I tried using various tools to lift the whole gooey stuff and managed to lift about a half-inch per 10 or 15 minutes! That was going to be exhausting. I tried to apply all kinds of liquids from thinner to boiling water, even remover, all without success. Besides, when I could lift the sticky black tape, it came with a portion of the subfloor plywood. One way or another, I would have to even out the subfloor.

Finally I called on Ismael. We went to Construrama, now also a favourite shopping venue, bought a couple of sheets of MDF about half a centimeter thick to cover the whole enchilada. Thicker would have presented a problem opening drawers once the vinyl tiles were added on top. Ismael is a very good stone mason but he so enjoys working with other materials, like wood or paint, that it would be a shame depriving him of his delight working with things other than cement and stones. In no time at all he had covered the floor with the MDF (I love that stuff!) and I never got a chance to take a pic. He seemed eager to get on with the tiles so I let him handle the whole thing. Here’s the result:

Floor and dogs 003

Now it’s a breeze to keep clean and has sensibly reduced the amount of dust in the rig. Decidedly a relief for Tina who seems to have some kind of asthma as a reaction to the dust. For me too. I had other tiles in mind but it would have meant a trip to Querétaro. I had briefly contemplated laminate flooring but vetoed it when I measured by how much it would have elevated the floor.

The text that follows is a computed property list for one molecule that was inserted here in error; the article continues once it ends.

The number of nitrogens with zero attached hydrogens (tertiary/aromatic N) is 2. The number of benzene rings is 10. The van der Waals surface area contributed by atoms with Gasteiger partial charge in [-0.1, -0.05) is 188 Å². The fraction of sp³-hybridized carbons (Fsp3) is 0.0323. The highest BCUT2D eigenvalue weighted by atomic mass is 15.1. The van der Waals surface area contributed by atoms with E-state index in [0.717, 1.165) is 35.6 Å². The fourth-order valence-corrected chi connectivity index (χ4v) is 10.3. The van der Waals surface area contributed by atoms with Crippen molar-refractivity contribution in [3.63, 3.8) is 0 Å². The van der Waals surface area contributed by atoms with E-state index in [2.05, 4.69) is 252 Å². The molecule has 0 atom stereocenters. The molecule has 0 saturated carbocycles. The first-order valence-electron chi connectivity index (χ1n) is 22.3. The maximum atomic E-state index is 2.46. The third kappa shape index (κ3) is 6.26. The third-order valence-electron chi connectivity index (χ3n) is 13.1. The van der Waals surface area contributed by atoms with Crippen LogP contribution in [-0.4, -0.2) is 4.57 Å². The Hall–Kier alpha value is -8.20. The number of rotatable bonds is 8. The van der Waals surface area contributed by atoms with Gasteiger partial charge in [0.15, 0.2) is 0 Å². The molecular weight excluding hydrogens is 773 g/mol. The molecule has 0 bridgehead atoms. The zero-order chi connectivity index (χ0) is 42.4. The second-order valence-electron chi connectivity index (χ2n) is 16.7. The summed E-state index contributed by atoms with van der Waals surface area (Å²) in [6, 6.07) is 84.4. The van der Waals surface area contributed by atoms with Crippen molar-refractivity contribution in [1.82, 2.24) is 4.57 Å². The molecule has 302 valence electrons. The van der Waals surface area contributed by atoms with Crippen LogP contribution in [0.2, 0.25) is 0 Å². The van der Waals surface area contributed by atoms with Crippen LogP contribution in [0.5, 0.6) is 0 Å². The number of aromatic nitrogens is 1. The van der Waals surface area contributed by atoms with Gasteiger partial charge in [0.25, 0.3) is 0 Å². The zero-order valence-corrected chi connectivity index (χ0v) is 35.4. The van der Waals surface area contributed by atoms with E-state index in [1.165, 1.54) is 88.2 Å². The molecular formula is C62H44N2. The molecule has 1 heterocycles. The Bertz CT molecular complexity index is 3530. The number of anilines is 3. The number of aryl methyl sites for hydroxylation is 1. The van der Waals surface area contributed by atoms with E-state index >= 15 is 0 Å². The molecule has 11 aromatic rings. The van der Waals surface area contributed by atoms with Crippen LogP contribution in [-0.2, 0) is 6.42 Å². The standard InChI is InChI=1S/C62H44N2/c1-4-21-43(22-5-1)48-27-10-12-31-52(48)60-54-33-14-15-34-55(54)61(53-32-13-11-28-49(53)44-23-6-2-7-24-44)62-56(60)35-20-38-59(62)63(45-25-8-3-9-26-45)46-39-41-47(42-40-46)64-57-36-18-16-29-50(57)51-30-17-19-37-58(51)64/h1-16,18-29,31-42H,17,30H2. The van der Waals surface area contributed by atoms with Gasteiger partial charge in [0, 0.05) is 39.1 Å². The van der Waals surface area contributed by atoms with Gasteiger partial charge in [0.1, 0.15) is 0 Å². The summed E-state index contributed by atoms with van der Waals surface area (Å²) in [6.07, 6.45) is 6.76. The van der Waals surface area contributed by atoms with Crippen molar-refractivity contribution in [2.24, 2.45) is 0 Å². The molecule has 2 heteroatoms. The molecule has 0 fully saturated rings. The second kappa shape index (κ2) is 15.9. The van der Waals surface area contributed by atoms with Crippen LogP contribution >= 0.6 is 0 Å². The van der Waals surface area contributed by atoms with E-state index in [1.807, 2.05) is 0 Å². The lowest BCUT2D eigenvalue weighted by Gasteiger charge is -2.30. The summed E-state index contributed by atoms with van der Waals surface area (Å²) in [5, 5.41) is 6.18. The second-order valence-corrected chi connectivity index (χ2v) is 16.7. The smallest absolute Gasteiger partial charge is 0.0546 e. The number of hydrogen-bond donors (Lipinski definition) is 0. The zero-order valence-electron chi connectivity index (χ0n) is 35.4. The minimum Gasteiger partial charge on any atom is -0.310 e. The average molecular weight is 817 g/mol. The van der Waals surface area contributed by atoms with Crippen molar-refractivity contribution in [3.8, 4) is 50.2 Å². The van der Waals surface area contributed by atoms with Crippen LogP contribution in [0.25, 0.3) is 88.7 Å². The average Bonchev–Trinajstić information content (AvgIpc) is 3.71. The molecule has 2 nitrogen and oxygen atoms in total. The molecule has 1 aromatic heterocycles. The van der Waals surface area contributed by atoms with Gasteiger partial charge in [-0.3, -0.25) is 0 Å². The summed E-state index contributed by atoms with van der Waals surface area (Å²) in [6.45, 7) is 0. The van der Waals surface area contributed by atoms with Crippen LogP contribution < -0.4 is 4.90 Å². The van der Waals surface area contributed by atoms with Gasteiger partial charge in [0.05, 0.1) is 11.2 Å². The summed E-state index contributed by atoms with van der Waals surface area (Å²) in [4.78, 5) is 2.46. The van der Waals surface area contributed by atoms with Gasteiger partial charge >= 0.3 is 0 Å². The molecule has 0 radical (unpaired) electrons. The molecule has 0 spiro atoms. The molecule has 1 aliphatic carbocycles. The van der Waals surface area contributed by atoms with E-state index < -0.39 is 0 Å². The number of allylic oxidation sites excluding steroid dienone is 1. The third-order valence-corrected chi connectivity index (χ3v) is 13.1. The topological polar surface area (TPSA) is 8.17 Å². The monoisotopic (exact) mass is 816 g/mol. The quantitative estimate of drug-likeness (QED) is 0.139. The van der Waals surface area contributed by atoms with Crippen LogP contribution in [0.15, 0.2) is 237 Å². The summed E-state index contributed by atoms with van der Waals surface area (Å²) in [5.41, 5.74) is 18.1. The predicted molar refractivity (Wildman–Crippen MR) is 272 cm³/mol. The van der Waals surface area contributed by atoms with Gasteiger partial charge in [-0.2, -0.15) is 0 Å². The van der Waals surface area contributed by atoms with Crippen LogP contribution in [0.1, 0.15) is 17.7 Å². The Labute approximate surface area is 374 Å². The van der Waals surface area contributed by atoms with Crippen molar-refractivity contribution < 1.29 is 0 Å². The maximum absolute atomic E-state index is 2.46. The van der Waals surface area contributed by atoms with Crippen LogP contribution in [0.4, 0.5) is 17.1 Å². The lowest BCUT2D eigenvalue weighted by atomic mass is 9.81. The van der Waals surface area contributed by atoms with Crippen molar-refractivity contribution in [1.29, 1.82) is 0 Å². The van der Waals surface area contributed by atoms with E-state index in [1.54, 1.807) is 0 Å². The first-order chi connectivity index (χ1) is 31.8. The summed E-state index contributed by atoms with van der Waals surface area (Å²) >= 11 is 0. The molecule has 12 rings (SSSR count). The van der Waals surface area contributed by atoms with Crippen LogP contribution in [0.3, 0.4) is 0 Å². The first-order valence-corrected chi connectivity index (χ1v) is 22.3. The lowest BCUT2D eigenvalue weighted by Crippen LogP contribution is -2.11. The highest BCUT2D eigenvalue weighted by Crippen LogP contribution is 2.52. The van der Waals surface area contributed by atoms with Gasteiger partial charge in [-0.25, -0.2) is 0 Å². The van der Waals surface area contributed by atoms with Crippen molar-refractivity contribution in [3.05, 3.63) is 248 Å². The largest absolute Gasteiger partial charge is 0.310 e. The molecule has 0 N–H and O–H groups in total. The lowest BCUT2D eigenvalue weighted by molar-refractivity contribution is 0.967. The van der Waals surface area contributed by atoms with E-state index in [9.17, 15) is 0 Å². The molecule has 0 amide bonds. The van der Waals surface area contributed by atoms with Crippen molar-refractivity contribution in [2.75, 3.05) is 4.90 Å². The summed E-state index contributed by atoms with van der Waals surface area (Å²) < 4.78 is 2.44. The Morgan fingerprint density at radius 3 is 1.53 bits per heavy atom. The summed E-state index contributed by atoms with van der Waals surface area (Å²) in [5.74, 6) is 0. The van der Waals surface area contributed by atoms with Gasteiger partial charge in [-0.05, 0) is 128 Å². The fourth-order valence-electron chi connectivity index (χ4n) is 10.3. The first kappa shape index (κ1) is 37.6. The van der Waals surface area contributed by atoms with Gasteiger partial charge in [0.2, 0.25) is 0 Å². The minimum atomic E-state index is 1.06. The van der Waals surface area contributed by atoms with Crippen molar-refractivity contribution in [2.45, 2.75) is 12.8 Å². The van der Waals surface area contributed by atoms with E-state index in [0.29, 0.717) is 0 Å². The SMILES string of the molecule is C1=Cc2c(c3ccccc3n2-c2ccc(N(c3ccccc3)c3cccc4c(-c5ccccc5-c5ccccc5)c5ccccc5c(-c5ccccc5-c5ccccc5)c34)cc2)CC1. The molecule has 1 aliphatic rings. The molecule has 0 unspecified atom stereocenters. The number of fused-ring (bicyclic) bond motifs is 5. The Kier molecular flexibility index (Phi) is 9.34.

All’s well that ends well.

Sunday, January 9, 2011

Catching my Breath and… Oh, for a CAR!

What a week! I needed glasses and a new prescription. So when I had to go to San Juan del Rio a week or so before Christmas, I noticed an optometrist and, since the exam was free, decided on the spot to be tested. My reading glasses were almost unusable they were so scratched. I worked on the computer with MUCH difficulty given the state of my glasses. I had tried bifocals: they’d given me a headache. So I actually use two pairs, one for distance, another for reading and computer work. I had accidentally rolled my computer chair over the distance glasses with devastating results as you can imagine. I needed both glasses.

Test done, I was told to pick up both on December 23rd. A trip to San Juan takes some 20 minutes by car. Public transportation involves a bus to the bus depot in Tequisquiapan, and another one to San Juan. Taking into account waiting times, a trip to San Juan takes about half a day, more if I have to go to more than one store. When I tried on the new reading glasses, I saw letters dancing. Text absolutely illegible. It turned out that the lab had installed the wrong prescription. The optometrist, after a short talk with the lab attendant, decided to send for the prescription to Mexico City. My new glasses would not be ready until after January 6th! I have them now and can finally attend to my blogs. Now that you know, I’m hoping you’ll excuse my tardiness.